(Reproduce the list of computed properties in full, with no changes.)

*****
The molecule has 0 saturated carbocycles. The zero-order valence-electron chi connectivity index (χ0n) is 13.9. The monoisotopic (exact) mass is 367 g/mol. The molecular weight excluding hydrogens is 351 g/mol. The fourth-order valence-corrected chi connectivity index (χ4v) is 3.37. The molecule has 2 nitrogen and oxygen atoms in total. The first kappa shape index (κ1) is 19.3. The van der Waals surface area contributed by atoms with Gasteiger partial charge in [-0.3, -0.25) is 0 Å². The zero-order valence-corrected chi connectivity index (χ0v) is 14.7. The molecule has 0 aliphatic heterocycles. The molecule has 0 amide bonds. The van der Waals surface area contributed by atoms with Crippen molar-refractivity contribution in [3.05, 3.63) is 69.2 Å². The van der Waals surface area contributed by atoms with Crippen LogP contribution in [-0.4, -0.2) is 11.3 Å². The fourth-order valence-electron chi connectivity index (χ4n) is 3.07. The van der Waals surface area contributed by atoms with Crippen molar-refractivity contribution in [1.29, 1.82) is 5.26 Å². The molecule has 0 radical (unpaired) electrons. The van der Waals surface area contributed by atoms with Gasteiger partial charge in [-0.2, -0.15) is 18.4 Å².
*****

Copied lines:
The molecule has 0 saturated carbocycles. The zero-order valence-electron chi connectivity index (χ0n) is 13.9. The monoisotopic (exact) mass is 367 g/mol. The molecular weight excluding hydrogens is 351 g/mol. The fourth-order valence-corrected chi connectivity index (χ4v) is 3.37. The molecule has 2 nitrogen and oxygen atoms in total. The first kappa shape index (κ1) is 19.3. The van der Waals surface area contributed by atoms with Gasteiger partial charge in [-0.3, -0.25) is 0 Å². The zero-order valence-corrected chi connectivity index (χ0v) is 14.7. The molecule has 0 aliphatic heterocycles. The molecule has 0 amide bonds. The van der Waals surface area contributed by atoms with Crippen molar-refractivity contribution in [3.05, 3.63) is 69.2 Å². The van der Waals surface area contributed by atoms with Crippen LogP contribution in [-0.4, -0.2) is 11.3 Å². The fourth-order valence-electron chi connectivity index (χ4n) is 3.07. The van der Waals surface area contributed by atoms with Crippen molar-refractivity contribution in [1.29, 1.82) is 5.26 Å². The molecule has 0 radical (unpaired) electrons. The van der Waals surface area contributed by atoms with Gasteiger partial charge in [-0.2, -0.15) is 18.4 Å².